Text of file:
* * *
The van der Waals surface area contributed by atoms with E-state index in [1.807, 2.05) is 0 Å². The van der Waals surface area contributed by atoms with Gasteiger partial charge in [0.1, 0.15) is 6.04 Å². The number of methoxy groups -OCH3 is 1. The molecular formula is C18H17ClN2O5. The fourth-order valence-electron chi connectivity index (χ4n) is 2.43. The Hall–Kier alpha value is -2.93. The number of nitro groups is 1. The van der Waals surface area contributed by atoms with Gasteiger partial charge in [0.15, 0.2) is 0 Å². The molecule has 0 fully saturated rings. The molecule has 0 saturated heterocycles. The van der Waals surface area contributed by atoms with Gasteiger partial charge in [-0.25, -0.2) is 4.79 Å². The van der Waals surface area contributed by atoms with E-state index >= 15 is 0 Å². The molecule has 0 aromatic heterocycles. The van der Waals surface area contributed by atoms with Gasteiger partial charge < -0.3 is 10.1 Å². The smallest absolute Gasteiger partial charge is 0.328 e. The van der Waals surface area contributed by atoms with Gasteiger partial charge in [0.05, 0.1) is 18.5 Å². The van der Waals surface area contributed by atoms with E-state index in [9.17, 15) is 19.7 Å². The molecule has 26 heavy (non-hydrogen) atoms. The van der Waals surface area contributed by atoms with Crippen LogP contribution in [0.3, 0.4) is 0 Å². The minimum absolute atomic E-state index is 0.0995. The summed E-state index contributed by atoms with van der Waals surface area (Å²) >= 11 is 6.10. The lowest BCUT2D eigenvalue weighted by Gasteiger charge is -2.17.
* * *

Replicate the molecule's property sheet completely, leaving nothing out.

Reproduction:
The van der Waals surface area contributed by atoms with E-state index in [1.807, 2.05) is 0 Å². The van der Waals surface area contributed by atoms with Gasteiger partial charge in [0.1, 0.15) is 6.04 Å². The number of methoxy groups -OCH3 is 1. The molecular formula is C18H17ClN2O5. The fourth-order valence-electron chi connectivity index (χ4n) is 2.43. The Hall–Kier alpha value is -2.93. The number of nitro groups is 1. The van der Waals surface area contributed by atoms with Gasteiger partial charge in [0.15, 0.2) is 0 Å². The molecule has 0 fully saturated rings. The molecule has 0 saturated heterocycles. The van der Waals surface area contributed by atoms with Gasteiger partial charge in [-0.25, -0.2) is 4.79 Å². The van der Waals surface area contributed by atoms with E-state index >= 15 is 0 Å². The molecule has 0 aromatic heterocycles. The van der Waals surface area contributed by atoms with Gasteiger partial charge < -0.3 is 10.1 Å². The smallest absolute Gasteiger partial charge is 0.328 e. The van der Waals surface area contributed by atoms with Gasteiger partial charge in [0.05, 0.1) is 18.5 Å². The van der Waals surface area contributed by atoms with E-state index in [9.17, 15) is 19.7 Å². The molecule has 26 heavy (non-hydrogen) atoms. The van der Waals surface area contributed by atoms with Crippen LogP contribution in [0.3, 0.4) is 0 Å². The minimum absolute atomic E-state index is 0.0995. The summed E-state index contributed by atoms with van der Waals surface area (Å²) >= 11 is 6.10. The lowest BCUT2D eigenvalue weighted by Gasteiger charge is -2.17.